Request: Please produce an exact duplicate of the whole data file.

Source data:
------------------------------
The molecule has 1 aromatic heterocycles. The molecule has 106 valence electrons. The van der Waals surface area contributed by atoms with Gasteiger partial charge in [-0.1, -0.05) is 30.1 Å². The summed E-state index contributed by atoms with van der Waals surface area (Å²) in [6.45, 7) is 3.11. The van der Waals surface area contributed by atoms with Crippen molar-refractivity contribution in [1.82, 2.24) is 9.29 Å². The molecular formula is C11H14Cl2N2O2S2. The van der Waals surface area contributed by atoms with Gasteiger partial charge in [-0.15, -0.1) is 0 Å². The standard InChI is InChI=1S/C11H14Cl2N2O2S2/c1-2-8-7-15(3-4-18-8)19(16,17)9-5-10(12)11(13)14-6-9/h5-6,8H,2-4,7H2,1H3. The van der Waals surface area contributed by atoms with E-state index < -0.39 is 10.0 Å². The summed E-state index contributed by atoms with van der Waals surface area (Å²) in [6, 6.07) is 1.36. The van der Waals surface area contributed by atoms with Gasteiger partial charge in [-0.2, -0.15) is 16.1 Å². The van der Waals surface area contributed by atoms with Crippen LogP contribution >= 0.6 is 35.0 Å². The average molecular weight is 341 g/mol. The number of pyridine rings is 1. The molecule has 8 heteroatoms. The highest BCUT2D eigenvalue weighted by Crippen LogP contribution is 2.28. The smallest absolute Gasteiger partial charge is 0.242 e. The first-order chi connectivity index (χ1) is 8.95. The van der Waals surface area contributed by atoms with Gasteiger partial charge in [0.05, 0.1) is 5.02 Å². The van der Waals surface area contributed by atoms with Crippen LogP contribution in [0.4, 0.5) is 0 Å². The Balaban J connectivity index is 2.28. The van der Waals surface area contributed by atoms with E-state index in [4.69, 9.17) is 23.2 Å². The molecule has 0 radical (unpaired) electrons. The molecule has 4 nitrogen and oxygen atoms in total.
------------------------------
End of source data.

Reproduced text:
The molecule has 1 aromatic heterocycles. The molecule has 106 valence electrons. The van der Waals surface area contributed by atoms with Gasteiger partial charge in [-0.1, -0.05) is 30.1 Å². The summed E-state index contributed by atoms with van der Waals surface area (Å²) in [6.45, 7) is 3.11. The van der Waals surface area contributed by atoms with Crippen molar-refractivity contribution in [1.82, 2.24) is 9.29 Å². The molecular formula is C11H14Cl2N2O2S2. The van der Waals surface area contributed by atoms with Gasteiger partial charge in [-0.15, -0.1) is 0 Å². The standard InChI is InChI=1S/C11H14Cl2N2O2S2/c1-2-8-7-15(3-4-18-8)19(16,17)9-5-10(12)11(13)14-6-9/h5-6,8H,2-4,7H2,1H3. The van der Waals surface area contributed by atoms with E-state index < -0.39 is 10.0 Å². The summed E-state index contributed by atoms with van der Waals surface area (Å²) in [6, 6.07) is 1.36. The van der Waals surface area contributed by atoms with Gasteiger partial charge in [-0.2, -0.15) is 16.1 Å². The van der Waals surface area contributed by atoms with Crippen LogP contribution >= 0.6 is 35.0 Å². The average molecular weight is 341 g/mol. The number of pyridine rings is 1. The molecule has 8 heteroatoms. The highest BCUT2D eigenvalue weighted by Crippen LogP contribution is 2.28. The smallest absolute Gasteiger partial charge is 0.242 e. The first-order chi connectivity index (χ1) is 8.95. The van der Waals surface area contributed by atoms with Gasteiger partial charge in [0.05, 0.1) is 5.02 Å². The van der Waals surface area contributed by atoms with Crippen LogP contribution in [0.4, 0.5) is 0 Å². The Balaban J connectivity index is 2.28. The van der Waals surface area contributed by atoms with E-state index in [4.69, 9.17) is 23.2 Å². The molecule has 0 radical (unpaired) electrons. The molecule has 4 nitrogen and oxygen atoms in total.